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Discussion Starter · #1 ·
Hi all,

Not sure if this is in the right spot or not but here goes. I tried searching around the forums without much luck aside from people saying the horn was wimpy.

So I just got new (to me) 2010 mazda3 GT Hatchback. It's been driven pretty extensively (~125000 km/78000 mi) but looks to be in relatively good condition. There are a couple things I'm trying to work on but the most confusing one right now is the horn.

I've heard lots of complaints about the horn on Mazda's and that this is a pretty regular problem so when I discovered how wimpy the horn sounded I decided to try my hand at repairing it. I was surprised how poor the sound was, to the point where I thought something was actually wrong with the horn itself, it sounded almost fluttery, as if the sound was cutting in and out very quickly. I also noticed (after having the car for a few weeks) that the previous owner had drilled some holes in the black cover above the fog lights, possibly in an attempt to make it louder (he didn't seem very mechanically inclined)

So I picked up a 2005 Jetta set of horns and went to install them. Before opening up my car I mounted the new horns onto an aluminum plate, wired them in parallel, and drilled holes in the plate to mount it in place of the old horn. I tested this new horn assembly on a spare battery and it sounded great! However, once it was installed it sounded wimpy, making a similar fluttery sound. I tested it a bunch of different ways to try and uncover the root problem, see some of my tests below:

Horn on floor, wired to spare battery = GOOD
Horn bolted down tight, wired to in-car battery = BAD
Horn bolted down tight, wired to spare battery = BAD
Horn loosely bolted, wired to spare battery = GOOD
Horn bolted down tight (insulation between plate and mounting arm), wired to either battery = BAD (but better)

So I've narrowed it down to being a mechanical issue I think. The fact that I can have a bad sound, loosen the mounting bolt by 2 turns, and have a good sound, tells me that there is some sort of vibratory interference causing the wimpy sound.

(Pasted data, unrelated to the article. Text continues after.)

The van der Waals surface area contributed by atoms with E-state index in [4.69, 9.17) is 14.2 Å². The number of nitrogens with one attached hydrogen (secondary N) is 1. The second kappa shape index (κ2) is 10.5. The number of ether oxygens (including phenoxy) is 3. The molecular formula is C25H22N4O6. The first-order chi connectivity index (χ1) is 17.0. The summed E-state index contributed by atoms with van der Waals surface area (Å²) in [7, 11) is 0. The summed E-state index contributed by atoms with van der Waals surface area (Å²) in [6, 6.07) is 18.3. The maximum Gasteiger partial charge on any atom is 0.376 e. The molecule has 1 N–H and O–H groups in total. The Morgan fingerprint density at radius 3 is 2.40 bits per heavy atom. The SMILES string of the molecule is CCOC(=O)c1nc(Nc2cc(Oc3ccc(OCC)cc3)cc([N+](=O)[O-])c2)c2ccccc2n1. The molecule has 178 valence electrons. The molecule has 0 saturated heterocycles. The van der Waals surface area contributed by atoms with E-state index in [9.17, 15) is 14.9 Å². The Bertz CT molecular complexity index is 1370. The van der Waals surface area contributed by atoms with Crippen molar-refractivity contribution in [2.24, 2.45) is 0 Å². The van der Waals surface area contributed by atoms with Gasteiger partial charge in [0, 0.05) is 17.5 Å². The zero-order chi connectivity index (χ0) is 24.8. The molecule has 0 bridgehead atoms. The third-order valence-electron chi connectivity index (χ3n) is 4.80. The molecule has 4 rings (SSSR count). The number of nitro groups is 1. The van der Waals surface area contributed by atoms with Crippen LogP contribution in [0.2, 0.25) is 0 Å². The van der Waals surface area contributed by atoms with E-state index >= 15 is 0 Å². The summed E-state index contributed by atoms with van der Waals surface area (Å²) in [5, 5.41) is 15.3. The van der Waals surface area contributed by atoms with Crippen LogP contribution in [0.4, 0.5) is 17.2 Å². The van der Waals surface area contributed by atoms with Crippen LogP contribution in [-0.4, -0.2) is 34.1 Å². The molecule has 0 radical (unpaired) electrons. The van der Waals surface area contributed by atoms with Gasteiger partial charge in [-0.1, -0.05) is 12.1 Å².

Here's how I have the horns set up. Horns mounted to plate using their nuts on their rear bolts, two holes drilled in plate to match up with the one painted bolt and threaded hole where the old horn was mounted. Hot wires are soldered together and attached with a connector to the hot wire the old horn used. Grounding wires of the horn are soldered together and then to a wire with an eyelet. This eyelet is then put between the plate (after being shined up with some emery paper) and the mounting arm (also shined).

Any thoughts? Can provide pictures/recordings if you'd like.

Tom
 

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Discussion Starter · #3 ·
Good idea!

No I hadn't, that is worth a shot I suppose. I had sort of ruled that out since it worked without one when hooked up to my spare battery. Maybe I don't understand exactly what the relay does, but if it is working without one, doesn't that eliminate the likelihood that it is the source of the issue?
 

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Good idea!

No I hadn't, that is worth a shot I suppose. I had sort of ruled that out since it worked without one when hooked up to my spare battery. Maybe I don't understand exactly what the relay does, but if it is working without one, doesn't that eliminate the likelihood that it is the source of the issue?
It may have worked correctly running DIRECTLY off your spare battery (horns>battery), but when connected to the car it isn't. It is going (horn button>relay>battery>horns)
The circuit in the car may not be strong enough to allow the horns to work correctly.
Example my Hella's are wired on their own relay that came with them. It still uses the stock circuit but it only uses that as the trigger.
Did your stock horn work correctly? Did you rewire it back in to see if it still works correctly?
 

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Discussion Starter · #5 ·
It may have worked correctly running DIRECTLY off your spare battery (horns>battery), but when connected to the car it isn't. It is going (horn button>relay>battery>horns)
The circuit in the car may not be strong enough to allow the horns to work correctly.
Example my Hella's are wired on their own relay that came with them. It still uses the stock circuit but it only uses that as the trigger.
Did your stock horn work correctly? Did you rewire it back in to see if it still works correctly?
The old horn never worked but the reason I think it isn't an issue is because of some of the testing I did:

spare battery>new horn (bolts tightened) = wimpy sound
spare battery>new horn (bolts loose) = strong sound

Hence why I'm so confused. It would be nice if it was something like the relay because then I'd know the source of the issue but I'm not sure that's the case here.
 
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